The last full week of Lent Madness begins right now. But do not despair as there are many miles to walk and votes to cast before we sleep and/or award the coveted Golden Halo.
Today is the last matchup of the Saintly Sixteen as Dietrich Bonhoeffer and Barnabas for the final spot in the Elate Eight. To make it to this point, Bonhoeffer easily defeated Athanasius while Barnabas rocked Elmo's world.
Tomorrow we begin the Elate Eight aka the Round of Saintly Kitsch. Will the Kitsch Kranks come out in full force? Will it be Kontroversial? Stay tuned as the Saintly Smackdown continues at its usual Krazy pace!
On our relationship with God and Scripture:
“I bury myself I work in a very unchristian and immodest way. A crazed ambition, which some have noticed about me, makes life difficult…Then something else happened, something that up to this day has changed and rearranged my life. I came for the first time to the Bible…I had already often preached; I had already seen much of the church, even spoken and written about it- and still I had never become a Christian, but instead was very furiously and unrestrainedly my own Lord…Also I had never prayed, or only very little. I was with utter abandonment entirely content with myself. The Bible has liberated me from that, and especially the Sermon on the Mount. Since that time everything has become different.” From a letter to Elisabeth Zinn Dietrich Bonhoeffer Works (DBW 14)
“It is only because he became like us that we can become like him.” From Discipleship (DBW 4)
On our relationships with one another:
"The first service that one owes to others in the fellowship consists of listening to them. Just as love of God begins with listening to his word, so the beginning of love for our brothers and sisters is learning to listen to them." From Life together (DBW 5)
“The church is only the church when it is there for others…It must participate in the worldly affairs of the human social order, not ruling but helping and serving.” From Outline of a Project (DBW 8)
“In normal life we hardly realize how much more we receive than we give, and life cannot be rich without such gratitude. It is so easy to overestimate the importance of our own achievements compared with what we owe to the help of others.” From Letters and Papers from Prison (DBW 8)
“We pray for the big things and forget to give thanks for the ordinary, small (and yet really not small) gifts.” From Life Together (DBW 5)
And, as we wrestle with racism, theologian Renate Wind helps us to see that we haven’t come as far as we’d like to think:
“Bonhoeffer spent time in 1920 and 1931 at Union Theological Seminary in New York City. He was chilled by the bourgeois white churchliness of conservative America. But, in the local communities of the “other America,” he found evidence of the church he was searching for. The storefront churches and self-help centers of Harlem and the ecumenical and cosmopolitan atmosphere of the seminary impressed Bonhoeffer.” From Who is Christ for Us?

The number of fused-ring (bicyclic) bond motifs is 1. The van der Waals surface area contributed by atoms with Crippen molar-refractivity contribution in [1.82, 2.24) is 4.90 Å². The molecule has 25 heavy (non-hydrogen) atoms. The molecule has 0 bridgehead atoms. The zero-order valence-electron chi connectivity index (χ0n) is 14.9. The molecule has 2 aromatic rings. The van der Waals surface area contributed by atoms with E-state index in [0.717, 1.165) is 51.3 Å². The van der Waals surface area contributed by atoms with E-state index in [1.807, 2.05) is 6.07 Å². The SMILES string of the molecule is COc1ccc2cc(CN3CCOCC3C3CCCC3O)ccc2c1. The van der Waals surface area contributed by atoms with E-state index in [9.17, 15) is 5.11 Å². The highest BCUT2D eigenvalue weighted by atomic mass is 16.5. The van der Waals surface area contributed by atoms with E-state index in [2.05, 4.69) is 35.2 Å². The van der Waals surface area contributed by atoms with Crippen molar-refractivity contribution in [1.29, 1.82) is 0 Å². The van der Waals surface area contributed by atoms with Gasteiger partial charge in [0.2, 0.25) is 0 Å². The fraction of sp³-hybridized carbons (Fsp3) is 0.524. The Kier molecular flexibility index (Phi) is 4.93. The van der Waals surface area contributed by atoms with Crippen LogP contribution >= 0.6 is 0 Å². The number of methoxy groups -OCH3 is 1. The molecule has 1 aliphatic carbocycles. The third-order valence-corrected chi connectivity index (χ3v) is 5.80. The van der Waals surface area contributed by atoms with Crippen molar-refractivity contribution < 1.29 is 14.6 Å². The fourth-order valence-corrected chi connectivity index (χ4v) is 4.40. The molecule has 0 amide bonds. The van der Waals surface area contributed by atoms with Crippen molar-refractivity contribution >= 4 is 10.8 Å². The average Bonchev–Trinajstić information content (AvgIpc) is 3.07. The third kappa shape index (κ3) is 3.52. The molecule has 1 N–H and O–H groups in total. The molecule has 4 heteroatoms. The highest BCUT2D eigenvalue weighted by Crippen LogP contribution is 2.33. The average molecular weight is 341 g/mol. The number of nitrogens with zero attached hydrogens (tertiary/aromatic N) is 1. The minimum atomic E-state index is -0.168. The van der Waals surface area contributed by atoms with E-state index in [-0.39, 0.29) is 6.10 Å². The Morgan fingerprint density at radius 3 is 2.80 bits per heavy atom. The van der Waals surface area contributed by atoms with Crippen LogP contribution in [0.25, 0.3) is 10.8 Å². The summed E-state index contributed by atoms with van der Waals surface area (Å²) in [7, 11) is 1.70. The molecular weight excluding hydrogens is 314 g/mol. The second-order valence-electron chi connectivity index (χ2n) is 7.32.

Although the biblical depiction of Barnabas is somewhat limited, his kindness and fidelity that suffuses that presentation led to many texts being written in his name. These texts give us a sense of how Christians throughout the ages drew strength and encouragement from Barnabas’ example. He has continued to be for us a “son of encouragement.”
One of the earliest texts bearing Barnabas’ name is the Epistle of Barnabas. This short work was likely written in the early second century. The text demonstrates a deep knowledge of the Jewish scriptures and offers a host of creative Christological reflections. The letter is often a litany of biblical texts with brief commentary on the side. At one point in the letter Barnabas offers what was perhaps his rationale for selling everything and giving it to the fledgling Jesus community. He sagely writes, “You shall share everything with your neighbor, and not claim that anything is your own. For if you are sharers in what is incorruptible, how much more so in corruptible things!”
The Acts of Barnabas (likely written in the 5th century) again shows us how Barnabas was remembered. The short work recounts some biblical stories with greater detail and then describes the journeys of Barnabas and John Mark after their parting with Paul. The dispute with Paul is far more cordial than described in Acts with Barnabas calmly arguing, “The grace of God will not desert one who has served the Gospel.” The text includes a beautiful reflection on what it means to be clothed in Christ at baptism – “There is in it nothing filthy, but it is altogether splendid.” The Acts also depict his martyrdom by burning and how he was buried with his copy of the Gospel of Matthew (a Gospel that is, like many of the writings that bear Barnabas’ name, rooted and grounded in the Jewish scriptures).
The final text that bears Barnabas’ name is a late text, likely post-Medieval. The Gospel of Barnabas, which only survives in Italian and Spanish translations, perhaps offers the most important message for us today in the West. At a time when Muslims are routinely denigrated and anti-Muslim rhetoric is on the rise, perhaps we would do well to remember Barnabas’ commitment to seeing the best in people, be they Paul the Apostle or his friend (cousin?) John Mark. In this Gospel, Barnabas presents a Jesus who is sympathetic to Muslim belief and practice. Barnabas’ example as a bridge-builder between people and communities is very much needed today.
Dietrich Bonhoeffer vs. Barnabas
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